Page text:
Click through for the larger graphic.
Visualizing Gun Laws State by State
The Guardian has a great interactive showing the broad variation in state gun laws.
For example, take “Shoot First” laws:
Twenty-seven states have enacted “shoot first” laws that allow a person to defend themselves in public using deadly force with no duty to retreat. Some of those states have slightly restrictive laws that only apply when a shooter is in a vehicle and others have weak laws that are defined through a combination of case law, jury decisions and statutes, and only provide shoot-first protections during criminal trials, among other circumstances.
Image: Screenshot, Gun Laws in the US — State by State showing an overview of Iowa, via The Guardian. Select to embiggen.
This Week in War. A Friday round-up of what happened and what’s been written in the world of war and military/security affairs this week. It’s a mix of news reports, policy briefs, blog posts and longform journalism. Subscribe here to receive this round-up by email.
- This morning: a suicide bomber has detonated in the Malian city of Gao in the north. This is the first incident of its kind in Mali, according to military sources.
- France wants the current African-led mission in Mali to be replaced with a UN-led peacekeeping mission by April.
- “A decade of missteps” in US counterterrorism policies in Africa.
- According to the UNHCR, 5,000 Syrians flee every day.
- CJ Chivers profiles Hajji Marea, a Syrian rebel commander.
- On Saturday, the leader of the Syrian opposition council. Sheikh Ahmad Moaz al-Khatib, met separately in Munich with representatives from the US and Russia.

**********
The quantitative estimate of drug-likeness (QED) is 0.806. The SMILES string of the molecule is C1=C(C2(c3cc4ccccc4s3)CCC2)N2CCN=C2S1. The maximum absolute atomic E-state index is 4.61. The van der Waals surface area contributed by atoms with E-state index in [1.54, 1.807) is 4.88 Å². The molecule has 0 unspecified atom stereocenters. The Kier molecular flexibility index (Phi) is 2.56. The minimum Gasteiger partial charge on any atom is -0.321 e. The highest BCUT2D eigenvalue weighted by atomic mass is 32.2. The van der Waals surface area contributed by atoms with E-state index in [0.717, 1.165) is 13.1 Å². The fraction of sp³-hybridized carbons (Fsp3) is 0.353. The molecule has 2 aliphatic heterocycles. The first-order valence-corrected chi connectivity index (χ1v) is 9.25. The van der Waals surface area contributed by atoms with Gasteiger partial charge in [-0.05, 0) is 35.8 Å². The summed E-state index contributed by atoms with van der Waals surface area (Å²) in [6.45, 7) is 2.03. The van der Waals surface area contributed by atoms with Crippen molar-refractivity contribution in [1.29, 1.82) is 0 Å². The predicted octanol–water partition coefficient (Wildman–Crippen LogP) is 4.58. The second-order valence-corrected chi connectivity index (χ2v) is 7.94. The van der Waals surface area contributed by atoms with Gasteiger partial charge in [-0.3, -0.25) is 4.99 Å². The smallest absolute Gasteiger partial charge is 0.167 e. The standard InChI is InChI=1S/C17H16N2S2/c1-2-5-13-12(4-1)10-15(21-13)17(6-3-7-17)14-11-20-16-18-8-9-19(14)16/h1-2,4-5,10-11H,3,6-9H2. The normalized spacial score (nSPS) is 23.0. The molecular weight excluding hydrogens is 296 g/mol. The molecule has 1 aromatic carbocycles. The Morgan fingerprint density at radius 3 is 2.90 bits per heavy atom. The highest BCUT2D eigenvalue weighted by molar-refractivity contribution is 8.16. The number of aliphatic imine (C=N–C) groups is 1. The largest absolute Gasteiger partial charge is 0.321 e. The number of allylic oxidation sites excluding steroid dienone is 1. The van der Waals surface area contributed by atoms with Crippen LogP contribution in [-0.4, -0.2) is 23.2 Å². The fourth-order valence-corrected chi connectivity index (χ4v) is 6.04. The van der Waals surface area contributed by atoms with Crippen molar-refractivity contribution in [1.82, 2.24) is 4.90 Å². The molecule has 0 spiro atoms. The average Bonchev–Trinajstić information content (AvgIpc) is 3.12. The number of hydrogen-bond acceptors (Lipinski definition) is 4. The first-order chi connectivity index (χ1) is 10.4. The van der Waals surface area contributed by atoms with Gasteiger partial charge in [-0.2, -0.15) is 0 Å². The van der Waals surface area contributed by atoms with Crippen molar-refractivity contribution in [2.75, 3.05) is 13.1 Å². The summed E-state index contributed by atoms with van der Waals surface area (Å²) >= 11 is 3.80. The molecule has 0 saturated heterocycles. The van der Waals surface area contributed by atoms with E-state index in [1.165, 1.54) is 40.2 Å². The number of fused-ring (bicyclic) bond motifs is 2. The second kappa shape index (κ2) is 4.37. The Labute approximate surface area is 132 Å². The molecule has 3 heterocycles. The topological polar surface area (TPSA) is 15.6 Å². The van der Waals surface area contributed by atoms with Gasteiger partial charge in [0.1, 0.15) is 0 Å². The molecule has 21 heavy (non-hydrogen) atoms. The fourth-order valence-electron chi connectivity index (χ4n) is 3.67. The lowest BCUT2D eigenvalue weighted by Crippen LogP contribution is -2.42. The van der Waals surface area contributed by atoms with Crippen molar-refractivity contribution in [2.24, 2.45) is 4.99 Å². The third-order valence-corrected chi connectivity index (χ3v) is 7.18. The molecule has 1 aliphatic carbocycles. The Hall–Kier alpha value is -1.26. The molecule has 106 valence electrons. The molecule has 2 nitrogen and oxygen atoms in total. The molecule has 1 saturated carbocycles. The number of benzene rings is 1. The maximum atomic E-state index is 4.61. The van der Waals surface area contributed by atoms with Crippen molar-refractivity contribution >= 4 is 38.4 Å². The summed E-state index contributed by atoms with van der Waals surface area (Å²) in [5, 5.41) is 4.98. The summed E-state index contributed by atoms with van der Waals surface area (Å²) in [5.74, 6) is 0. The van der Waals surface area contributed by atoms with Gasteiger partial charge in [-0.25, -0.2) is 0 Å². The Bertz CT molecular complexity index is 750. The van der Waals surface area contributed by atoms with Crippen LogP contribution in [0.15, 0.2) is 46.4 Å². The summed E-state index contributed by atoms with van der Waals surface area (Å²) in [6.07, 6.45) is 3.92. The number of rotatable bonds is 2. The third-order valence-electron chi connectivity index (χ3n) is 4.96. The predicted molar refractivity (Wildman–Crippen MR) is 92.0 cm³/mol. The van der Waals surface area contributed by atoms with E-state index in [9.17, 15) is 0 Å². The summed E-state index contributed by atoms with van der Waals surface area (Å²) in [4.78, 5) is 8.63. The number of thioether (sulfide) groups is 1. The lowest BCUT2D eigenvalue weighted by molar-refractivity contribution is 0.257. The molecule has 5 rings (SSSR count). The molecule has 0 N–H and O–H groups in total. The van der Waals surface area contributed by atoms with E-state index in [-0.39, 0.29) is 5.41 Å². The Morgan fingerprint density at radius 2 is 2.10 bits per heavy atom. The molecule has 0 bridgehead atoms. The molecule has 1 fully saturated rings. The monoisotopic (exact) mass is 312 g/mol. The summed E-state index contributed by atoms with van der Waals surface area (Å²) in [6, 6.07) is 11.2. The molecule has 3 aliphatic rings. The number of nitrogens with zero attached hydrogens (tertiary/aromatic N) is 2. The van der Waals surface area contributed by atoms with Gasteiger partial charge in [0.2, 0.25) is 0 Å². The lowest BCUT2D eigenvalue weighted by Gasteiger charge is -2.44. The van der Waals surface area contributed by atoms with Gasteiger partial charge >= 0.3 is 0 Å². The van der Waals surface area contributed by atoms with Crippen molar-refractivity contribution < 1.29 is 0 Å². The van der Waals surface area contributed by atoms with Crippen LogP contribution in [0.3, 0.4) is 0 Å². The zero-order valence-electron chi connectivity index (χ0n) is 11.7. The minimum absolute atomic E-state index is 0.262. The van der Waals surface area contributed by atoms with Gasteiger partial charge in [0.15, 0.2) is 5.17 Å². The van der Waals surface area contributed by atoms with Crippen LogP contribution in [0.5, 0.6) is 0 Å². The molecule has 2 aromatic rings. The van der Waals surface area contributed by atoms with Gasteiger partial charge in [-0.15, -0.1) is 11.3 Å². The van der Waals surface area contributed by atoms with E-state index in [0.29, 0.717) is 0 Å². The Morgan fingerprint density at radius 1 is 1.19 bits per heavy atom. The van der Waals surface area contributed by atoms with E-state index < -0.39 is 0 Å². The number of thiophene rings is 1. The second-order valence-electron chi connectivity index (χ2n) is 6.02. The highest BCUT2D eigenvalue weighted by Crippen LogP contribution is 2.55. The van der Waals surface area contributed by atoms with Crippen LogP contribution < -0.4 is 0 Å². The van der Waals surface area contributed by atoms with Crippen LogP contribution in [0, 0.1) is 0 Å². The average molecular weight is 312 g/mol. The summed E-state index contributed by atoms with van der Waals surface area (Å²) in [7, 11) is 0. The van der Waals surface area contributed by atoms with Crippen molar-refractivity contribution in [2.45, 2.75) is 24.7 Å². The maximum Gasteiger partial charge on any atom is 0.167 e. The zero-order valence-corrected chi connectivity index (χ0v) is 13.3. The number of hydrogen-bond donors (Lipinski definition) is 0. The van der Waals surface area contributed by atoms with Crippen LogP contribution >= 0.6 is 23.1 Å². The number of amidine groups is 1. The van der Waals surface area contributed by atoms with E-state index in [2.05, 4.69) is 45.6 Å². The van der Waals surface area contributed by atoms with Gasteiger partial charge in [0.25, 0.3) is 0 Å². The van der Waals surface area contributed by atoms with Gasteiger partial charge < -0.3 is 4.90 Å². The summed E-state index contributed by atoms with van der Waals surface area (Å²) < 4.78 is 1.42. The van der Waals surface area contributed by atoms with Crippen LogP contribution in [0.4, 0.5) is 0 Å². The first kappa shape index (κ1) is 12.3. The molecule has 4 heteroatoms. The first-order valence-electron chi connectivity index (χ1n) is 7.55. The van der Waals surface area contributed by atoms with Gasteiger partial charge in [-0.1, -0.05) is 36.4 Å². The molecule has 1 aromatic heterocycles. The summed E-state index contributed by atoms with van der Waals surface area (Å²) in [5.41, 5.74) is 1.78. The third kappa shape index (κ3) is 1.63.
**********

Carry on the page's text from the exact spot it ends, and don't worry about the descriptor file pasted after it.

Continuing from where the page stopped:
- The Sunday Times has told British war photographer Rick Findler not to submit any more photos out of Syria in order to not encourage freelancers to put themselves at risk for a photo.
- A former English teacher in Aleppo has become known as Guevara by some and by others as simply “the female sniper.”
- 23 members of Hamas, three of them lawmakers, were arrested by Israel in the occupied West Bank on Monday.
- The 12th summit of the Organization of Islamic Co-operation opened in Cairo Wednesday.
- The Egyptian opposition is claiming that the police tortured 28-year-old activist Mohammed El-Gindy to death.
- Jailed Moroccan rapper El Haqed (Mouad Belghouat) is on hunger strike to protest the conditions of his imprisonment.
- The assassination of leading Tunisian opposition figure Chokri Belaid has led to protests and clashes and a greater sense of threat for the nation’s pro-democracy movement.
- Today: gunmen in Kano, Nigeria, killed two health workers administering polio vaccines.
- The UN-backed tribunal in Rwanda overturned two 2011 genocide convictions for two former ministers: Justin Mugenzi and Prosper Mugiraneza, who were sentenced to thirty years in prison.
- According to a new report, Joseph Kony’s Lord’s Resistance Army killed far fewer civilians this year than in the past two years. 51 seems like a pretty sizable number of civilians, but that’s the lowest that number has been since 2007. In 2010 and 2011 it was 706 and 154 respectively.